What do you think you’ll read next?

Next up is A Confederacy of Dunces by John Kennedy O’Toole. This is my dear friend Jessica’s favorite book, so there’s some pressure there. But I trust Jessica and her awesome taste in books. She is currently reading Harry Potter on account of being gently nudged (or relentlessly badgered – one or the other) about it for months. So basically, we’re trading reading each other’s favorite books.

I’d love to hear thoughts, reflections, suggestions, and lists of what you’re reading in the comments!

*A gross understatement since the figure only represents e-books. Gulp.

6 Replies to “Fun Wednesday meme: Three WWWs”

  1. I loved Brooklyn, too! Glad you enjoyed it. Happy reading and thanks for participating in WWW Wednesday!

    1. So fun – thank you! 🙂 It’s great to hear another positive response to Brooklyn too! We’re planning to watch it at our book club meeting on Friday.

  2. I love this idea, and I am so excited to read your thoughts on “Brooklyn”! I can totally understand it being a divisive book, and that makes me all the more agreeably surprised that I actually felt the same as you. The style was so spare and even a bit off-putting at first, but yeah, it totally roped me in, as well. Even though I couldn’t help (quite stupidly, since both books have such different goals) comparing it to one of my all-time favorite books EVER, “A Tree Grows in Brooklyn”, merely because of the title. That is so sucky on my part, and it made me expect this epic time capsule of a read, and of course, “Brooklyn” had a somewhat different agenda – or at least a different approach to it.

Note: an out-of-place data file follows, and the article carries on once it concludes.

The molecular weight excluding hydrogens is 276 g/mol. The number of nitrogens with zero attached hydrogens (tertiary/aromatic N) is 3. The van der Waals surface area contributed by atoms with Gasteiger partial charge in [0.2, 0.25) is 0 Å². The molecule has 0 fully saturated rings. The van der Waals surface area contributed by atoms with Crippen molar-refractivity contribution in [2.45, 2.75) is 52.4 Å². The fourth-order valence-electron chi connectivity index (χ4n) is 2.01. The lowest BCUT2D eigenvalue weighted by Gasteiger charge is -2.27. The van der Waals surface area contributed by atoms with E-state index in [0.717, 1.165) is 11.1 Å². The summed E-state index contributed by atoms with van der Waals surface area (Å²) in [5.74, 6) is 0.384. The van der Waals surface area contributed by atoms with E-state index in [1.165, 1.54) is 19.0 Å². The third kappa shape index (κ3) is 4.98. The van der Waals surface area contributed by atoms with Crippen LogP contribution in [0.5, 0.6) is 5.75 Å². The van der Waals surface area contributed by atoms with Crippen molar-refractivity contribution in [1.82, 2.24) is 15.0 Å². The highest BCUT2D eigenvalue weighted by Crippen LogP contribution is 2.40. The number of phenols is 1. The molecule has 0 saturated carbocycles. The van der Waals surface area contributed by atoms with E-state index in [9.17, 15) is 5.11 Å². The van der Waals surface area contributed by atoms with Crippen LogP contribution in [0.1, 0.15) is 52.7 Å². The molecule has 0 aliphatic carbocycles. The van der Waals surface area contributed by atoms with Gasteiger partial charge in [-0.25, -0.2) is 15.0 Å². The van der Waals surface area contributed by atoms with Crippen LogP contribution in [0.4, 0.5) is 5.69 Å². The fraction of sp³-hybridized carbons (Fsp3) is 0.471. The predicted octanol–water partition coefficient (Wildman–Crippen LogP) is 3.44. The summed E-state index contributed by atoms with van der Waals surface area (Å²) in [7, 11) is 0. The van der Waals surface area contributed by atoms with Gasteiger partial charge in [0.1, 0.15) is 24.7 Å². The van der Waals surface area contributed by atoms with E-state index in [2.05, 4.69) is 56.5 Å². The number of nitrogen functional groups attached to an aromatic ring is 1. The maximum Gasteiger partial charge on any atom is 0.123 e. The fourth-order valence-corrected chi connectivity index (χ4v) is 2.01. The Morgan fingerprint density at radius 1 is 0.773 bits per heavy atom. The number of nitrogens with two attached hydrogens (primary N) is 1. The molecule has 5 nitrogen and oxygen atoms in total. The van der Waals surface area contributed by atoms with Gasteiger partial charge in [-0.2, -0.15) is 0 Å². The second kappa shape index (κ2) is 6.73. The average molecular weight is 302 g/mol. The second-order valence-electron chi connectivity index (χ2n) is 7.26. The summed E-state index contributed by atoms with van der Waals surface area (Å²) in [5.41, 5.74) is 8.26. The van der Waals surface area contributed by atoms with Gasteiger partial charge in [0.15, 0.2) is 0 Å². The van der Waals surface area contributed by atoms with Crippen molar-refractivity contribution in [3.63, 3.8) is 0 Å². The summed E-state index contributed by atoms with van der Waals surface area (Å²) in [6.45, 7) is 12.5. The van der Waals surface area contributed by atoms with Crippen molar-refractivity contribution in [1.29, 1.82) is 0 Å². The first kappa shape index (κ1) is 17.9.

I’d love to hear what you thought of the movie. It came out here and left in a flash and I wasn’t able to see it in theaters – am trying to figure out the best (honest) way to see it otherwise.

    As for WWW – love this idea, and am sorry to be so late to the game – work, life stuff, and so on, kept me away, but here goes….

    Currently reading/slogging through; “She Captains” by Joan Druett”; “Les hommes viennent de Mars, les femmes viennent de Vénus” (“Men are from Mars, Women are From Venus”) (long story).

    Recently finished reading: “The Hidden Life of Dogs” by Elizabeth Marshall Thomas; Toddlers are A**holes: It’s Not Your Fault” by Bunmi Laditan